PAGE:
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The Purple Rose of Cairo [DVD]
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Classic comedy written and directed by Woody Allen. The film follows Cecilia (Mia Farrow), a bored waitress who has a womanising slob for a husband and who regularly visits her local cinema in order to escape from the harsh realities of Depression-era America. One night, while re-watching her latest favourite 'The Purple Rose of Cairo', the film's hero (Jeff Daniels) steps down from the screen and asks her to show him around. A fantasy love affair ensues, but the couple's bliss soon comes under threat from Cecilia's husband, the bemused actor whose fictional alter-ego has gone walkabout, and the studio who want their character back on the screen.
"I've just met a wonderful new man. He's fictional but you can't have everything." So says Cecilia (Mia Farrow), the central figure in Woody Allen's lyrically humorous Purple Rose of Cairo. The era is the Great Depression, and she is the bullied wife who finds escape in romantic movies, falling in love with the explorer hero, Tom Baxter (Jeff Daniels), of the eponymous film. So far, nothing remarkable. But Allen has Baxter spot her in the audience, fall in love with her, and desert the picture, much to the irritation of the other characters. The surreal quality of the situation develops further when Gil Shepherd--the actor who played Baxter (Daniels again)--seeks out his fictional alter ego to persuade him back into the film and thus save both their reputations. Naturally Shepherd, too, falls in love with Cecilia, and she's left to choose between fiction and reality, chooses the latter and is then cruelly jilted. The message seems clear: fairytales are just that, make-believe. There's no such thing as a happy ending. Dating from 1985 (after Broadway Danny Rose and immediately before Hannah and her Sisters), this is one of the few movies in which Allen doesn't actually appear, though he's recognisable in every line of Farrow's character. It's also a nostalgic tribute to the era that defined movie glamour, the close-up of Cecilia's face at the end a moment of pure Hollywood. At 81 minutes, this is a small but brilliant gem.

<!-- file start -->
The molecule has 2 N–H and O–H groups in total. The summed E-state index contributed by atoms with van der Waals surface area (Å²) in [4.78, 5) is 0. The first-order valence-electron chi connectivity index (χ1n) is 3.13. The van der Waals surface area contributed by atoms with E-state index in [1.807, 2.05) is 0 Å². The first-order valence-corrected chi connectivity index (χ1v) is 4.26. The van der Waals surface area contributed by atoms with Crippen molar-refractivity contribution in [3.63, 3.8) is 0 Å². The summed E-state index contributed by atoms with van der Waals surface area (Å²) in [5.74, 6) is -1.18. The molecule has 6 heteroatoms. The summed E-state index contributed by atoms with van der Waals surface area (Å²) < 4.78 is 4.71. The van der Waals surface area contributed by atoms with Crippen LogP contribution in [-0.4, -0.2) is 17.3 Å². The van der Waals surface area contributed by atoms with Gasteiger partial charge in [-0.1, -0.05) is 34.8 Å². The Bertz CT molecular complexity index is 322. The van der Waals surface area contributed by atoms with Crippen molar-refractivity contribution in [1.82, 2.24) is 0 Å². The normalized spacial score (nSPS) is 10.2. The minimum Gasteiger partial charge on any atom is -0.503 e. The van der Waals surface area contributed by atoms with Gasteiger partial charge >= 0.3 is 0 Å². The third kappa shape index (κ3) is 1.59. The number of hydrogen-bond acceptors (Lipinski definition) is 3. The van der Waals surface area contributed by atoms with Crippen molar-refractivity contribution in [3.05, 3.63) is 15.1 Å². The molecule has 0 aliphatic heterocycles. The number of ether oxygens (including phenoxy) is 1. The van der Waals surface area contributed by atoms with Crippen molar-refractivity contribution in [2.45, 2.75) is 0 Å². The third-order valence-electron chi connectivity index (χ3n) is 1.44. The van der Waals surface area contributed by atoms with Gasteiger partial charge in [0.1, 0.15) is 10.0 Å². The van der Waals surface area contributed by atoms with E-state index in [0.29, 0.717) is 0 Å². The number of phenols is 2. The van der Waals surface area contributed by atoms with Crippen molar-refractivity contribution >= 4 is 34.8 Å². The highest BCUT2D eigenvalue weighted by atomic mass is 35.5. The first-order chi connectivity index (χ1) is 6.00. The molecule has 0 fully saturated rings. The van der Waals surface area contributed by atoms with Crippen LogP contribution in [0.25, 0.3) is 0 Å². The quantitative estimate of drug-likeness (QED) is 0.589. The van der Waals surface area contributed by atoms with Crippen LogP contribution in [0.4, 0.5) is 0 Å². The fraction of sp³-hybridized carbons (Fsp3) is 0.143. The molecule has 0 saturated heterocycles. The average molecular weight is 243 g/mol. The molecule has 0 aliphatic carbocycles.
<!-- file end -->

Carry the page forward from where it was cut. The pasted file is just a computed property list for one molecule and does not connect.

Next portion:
On the DVD: Aside from the technological improvement of DVD over video, the new format adds little by way of features: you can view the original trailer, scan the film scene by scene, and there's a choice of subtitles in eight languages.--Harriet Smith
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you won't regret it- pathos and comedy